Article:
Grilled prawns are perfect for all sorts of occasions, and by spicing them up with this recipe, they’re sure to be a great crowd pleaser. Chef Rick says, “you can make these in rush, or for that extra burst of flavour, you can marinade over night.”
So, with a limited amount of prep and very little effort, this recipe will provide a massive reward for the taste buds. You can always mix up this dish by substituting the prawns or even adding different seafood; a firm white fish, scallops or lobster can add a great range of textures. Alternatively, you could complement the seafood with chunks of fruits like mangoes, pineapple, or peaches; the sweetness will blend well with the spicy flavour of the sauce.
|1 Kilo U/12 Prawns||Mixing bowl|
|100mm piece of fresh ginger root||Blender or food processor|
|4 tablespoons raw honey||Metal skewer|
|8 cloves of fresh garlic||Char grill or skillet|
|6 tablespoons rice wine vinegar||Chefs knife|
|4 tablespoons Tamari soy sauce|
|8 tablespoon sesame oil|
|8 fresh mint leaves|
|2 teaspoon Sriracha – hot chilli sauce|
What Prawns are best?
Whilst most people know how to check if fruit and veg are fresh, there are also lesser known ways of checking your prawns. The majority of prawns from the fishmonger were deep frozen at sea, and those “fresh” prawns you see on display are often the same prawns that are found in the frozen bags. It pays to ask your fishmonger, as the frozen prawns may actually be fresher. If buying non-frozen prawns, avoid any that are limp, slimy or falling apart, as these are signs of decay.
When ordering your prawns, look for numbers that indicate the size. These numbers are regulated, whilst calling prawns small, medium or large is not. This may mean that one supplier's medium could be another supplier's small. Instead of measuring length, prawns are measured in weight and count. Smaller prawnss will be marketed with two numbers separated by a slash, like 21/30. This is known as the “count” and will tell you the size of your prawns. If you order twenty-one, thirty prawns you will get a pound containing 21/30 or a kilo containing 42/60. Larger prawns aren’t marketed as a range of numbers, but instead are displayed by separating a “U” and a number with a slash like this recipe calls for. If you ask your fishmonger for “you twelve prawns” you will receive larger prawns where 24 weigh a kilo.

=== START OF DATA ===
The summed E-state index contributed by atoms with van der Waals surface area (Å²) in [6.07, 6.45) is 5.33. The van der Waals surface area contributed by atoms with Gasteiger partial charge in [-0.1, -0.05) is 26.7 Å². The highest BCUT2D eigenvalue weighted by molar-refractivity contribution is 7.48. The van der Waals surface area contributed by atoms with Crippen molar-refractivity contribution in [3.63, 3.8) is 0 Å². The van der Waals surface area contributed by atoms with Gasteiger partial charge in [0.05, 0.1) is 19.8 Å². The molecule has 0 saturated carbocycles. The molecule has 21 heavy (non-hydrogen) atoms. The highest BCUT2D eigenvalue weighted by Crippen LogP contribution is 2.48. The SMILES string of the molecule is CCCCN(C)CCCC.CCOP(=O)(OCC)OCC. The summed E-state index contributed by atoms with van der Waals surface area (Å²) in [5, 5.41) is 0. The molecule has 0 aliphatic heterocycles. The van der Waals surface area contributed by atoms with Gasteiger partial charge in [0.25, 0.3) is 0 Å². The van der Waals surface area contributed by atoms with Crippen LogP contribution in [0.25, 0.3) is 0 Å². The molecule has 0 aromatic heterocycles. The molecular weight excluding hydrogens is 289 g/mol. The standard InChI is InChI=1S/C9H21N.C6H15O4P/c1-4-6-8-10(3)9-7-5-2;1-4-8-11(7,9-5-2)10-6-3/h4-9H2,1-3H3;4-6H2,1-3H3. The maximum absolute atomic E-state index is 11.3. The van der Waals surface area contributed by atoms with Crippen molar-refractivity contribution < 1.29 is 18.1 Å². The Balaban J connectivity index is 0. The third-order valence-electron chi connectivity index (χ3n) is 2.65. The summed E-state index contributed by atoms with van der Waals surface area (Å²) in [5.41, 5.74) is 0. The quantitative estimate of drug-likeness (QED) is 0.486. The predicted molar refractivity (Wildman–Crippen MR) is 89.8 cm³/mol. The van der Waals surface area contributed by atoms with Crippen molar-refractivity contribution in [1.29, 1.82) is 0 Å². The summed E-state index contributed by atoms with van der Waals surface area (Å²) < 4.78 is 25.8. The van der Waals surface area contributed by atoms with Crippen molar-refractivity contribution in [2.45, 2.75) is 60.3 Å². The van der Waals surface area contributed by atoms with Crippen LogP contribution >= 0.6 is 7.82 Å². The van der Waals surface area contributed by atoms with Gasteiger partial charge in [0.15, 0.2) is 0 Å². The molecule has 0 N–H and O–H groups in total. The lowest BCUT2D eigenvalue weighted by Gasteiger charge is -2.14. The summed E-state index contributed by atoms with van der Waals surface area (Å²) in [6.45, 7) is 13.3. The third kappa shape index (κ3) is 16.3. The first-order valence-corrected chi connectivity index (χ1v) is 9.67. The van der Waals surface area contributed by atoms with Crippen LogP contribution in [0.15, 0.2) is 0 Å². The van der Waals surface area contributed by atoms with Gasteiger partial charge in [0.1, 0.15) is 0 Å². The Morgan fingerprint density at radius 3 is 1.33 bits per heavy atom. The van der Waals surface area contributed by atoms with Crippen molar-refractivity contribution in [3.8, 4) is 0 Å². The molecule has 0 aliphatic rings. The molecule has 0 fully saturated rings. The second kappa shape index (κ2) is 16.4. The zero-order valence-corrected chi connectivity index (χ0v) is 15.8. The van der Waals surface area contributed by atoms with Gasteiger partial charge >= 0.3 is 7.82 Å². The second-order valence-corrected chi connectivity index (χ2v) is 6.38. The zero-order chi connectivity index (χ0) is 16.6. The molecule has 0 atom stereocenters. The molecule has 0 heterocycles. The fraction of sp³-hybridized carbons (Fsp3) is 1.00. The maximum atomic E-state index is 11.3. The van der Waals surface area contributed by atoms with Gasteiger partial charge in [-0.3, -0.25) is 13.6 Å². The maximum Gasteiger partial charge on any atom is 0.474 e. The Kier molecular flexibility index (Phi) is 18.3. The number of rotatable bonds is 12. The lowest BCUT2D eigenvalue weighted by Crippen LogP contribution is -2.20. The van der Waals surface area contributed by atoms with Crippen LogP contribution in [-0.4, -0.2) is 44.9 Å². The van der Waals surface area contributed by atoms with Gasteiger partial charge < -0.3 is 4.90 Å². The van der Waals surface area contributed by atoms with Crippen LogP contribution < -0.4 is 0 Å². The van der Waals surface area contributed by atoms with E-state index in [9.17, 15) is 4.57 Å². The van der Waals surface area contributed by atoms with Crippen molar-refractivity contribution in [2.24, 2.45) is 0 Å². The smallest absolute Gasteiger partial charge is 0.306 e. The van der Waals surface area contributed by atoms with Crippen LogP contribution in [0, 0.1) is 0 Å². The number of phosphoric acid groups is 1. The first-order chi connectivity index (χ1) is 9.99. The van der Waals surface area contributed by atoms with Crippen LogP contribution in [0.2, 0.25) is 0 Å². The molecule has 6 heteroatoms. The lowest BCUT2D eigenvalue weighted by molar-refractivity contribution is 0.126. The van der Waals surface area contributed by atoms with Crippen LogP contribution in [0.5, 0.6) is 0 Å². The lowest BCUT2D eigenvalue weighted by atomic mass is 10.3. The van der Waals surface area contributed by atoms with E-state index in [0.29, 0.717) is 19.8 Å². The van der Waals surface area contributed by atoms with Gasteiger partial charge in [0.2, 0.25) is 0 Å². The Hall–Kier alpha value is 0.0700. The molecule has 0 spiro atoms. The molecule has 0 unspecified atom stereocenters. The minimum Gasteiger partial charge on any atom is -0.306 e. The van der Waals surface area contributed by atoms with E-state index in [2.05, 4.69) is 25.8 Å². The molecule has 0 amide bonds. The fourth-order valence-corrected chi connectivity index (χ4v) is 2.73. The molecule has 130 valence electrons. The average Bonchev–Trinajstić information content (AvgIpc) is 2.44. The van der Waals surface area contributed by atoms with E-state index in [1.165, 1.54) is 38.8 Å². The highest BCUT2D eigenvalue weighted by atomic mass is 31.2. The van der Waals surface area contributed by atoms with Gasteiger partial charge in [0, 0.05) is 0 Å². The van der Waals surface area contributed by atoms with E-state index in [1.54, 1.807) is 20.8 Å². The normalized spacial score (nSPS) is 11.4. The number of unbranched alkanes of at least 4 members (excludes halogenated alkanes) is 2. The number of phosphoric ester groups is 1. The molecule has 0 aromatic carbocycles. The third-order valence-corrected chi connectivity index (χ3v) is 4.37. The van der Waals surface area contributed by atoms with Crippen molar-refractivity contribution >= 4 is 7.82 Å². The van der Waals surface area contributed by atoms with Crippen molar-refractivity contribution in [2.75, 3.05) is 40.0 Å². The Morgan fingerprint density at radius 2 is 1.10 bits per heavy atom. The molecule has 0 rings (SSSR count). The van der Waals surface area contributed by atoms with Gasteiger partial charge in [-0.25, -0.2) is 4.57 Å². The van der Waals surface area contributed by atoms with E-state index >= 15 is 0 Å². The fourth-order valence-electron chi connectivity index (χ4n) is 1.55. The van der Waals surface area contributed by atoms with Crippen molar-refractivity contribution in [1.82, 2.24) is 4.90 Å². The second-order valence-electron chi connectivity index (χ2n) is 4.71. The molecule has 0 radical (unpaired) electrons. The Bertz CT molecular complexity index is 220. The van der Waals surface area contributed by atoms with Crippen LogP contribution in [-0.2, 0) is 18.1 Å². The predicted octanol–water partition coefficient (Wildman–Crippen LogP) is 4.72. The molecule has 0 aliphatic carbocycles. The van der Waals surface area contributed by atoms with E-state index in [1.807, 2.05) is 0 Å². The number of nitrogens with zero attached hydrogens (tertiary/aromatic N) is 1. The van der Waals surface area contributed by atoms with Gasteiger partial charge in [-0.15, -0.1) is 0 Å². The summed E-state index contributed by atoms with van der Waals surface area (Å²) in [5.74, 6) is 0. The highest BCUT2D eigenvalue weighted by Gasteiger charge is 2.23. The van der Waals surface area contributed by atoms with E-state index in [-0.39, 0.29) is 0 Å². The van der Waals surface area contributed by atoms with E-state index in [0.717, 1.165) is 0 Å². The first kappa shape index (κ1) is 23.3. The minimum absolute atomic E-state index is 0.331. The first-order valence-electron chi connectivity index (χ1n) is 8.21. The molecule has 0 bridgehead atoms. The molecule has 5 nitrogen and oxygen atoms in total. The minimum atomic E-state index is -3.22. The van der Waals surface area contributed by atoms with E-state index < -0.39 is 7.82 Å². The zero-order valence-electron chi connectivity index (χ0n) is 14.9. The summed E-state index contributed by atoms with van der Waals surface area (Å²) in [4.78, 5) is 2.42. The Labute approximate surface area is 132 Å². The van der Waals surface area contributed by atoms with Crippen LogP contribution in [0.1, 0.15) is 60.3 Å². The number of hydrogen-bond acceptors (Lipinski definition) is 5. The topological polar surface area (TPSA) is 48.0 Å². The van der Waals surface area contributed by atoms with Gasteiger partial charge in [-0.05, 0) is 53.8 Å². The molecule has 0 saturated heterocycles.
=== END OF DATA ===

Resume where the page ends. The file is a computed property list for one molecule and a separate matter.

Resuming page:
To Make Your Yummy Spicy Asian Grilled Prawns
1. Wash your prawns, peel and de-vein. Your fishmonger can usually provide prawns with this already done, and they may be referred to as P&D prawns.
2. Add everything other than your prawns and mint to a blender and blend until smooth.
3. Take your mixing bowl, pour in ¾ of the mixture and toss in your prawns and anything else you want to marinade – reserve the rest of the mixture as a dipping sauce. At this point, you can leave in the fridge overnight for a deeper flavour, or move on to the next step straight away for prawns with a tasty glaze.
4. Now take your prawns and any other extras you may have added to the marinade and slide on to a skewer. By sliding the skewer through the tail and top of prawns, you can ensure they don’t rotate or fall off.
5. If you have a char grill, use this to add a smoky depth of flavour to the skewers. If not, then a skillet heated to a high temperature will amount to similar results. Just place the skewers onto your chosen method of cooking, cook for 1-2 minutes, then turn and cook for a further 1-2 minutes. Remove and plate up.
6. Finely slice your mint leaves and sprinkle over the top as a garnish.
7. Pour the remaining sauce into a dipping pot and serve on the side.
Wash down you prawns with a refreshing ale. For a bit of advice, we have composed a blog where we’ve done all the hard work for you and compiled a list of award winning beers that every bar should have.
Chef Rick Tarantino is a famous TV chef and entrepreneur specialising in developing food, recipes and kitchen products. Chef Rick, as he’s known in the media, has travelled the world, inspiring amateur and professional chefs alike, with delicious recipes and endless knowledge at his disposal.
With a degree in food science and 10 years working as an executive and professor at the Johnson & Wales University, he has since developed a number of businesses and has years of catering equipment expertise, combined with an immense understanding of the food industry.
Take a look at Chef Rick’s website for more mouth watering recipes.
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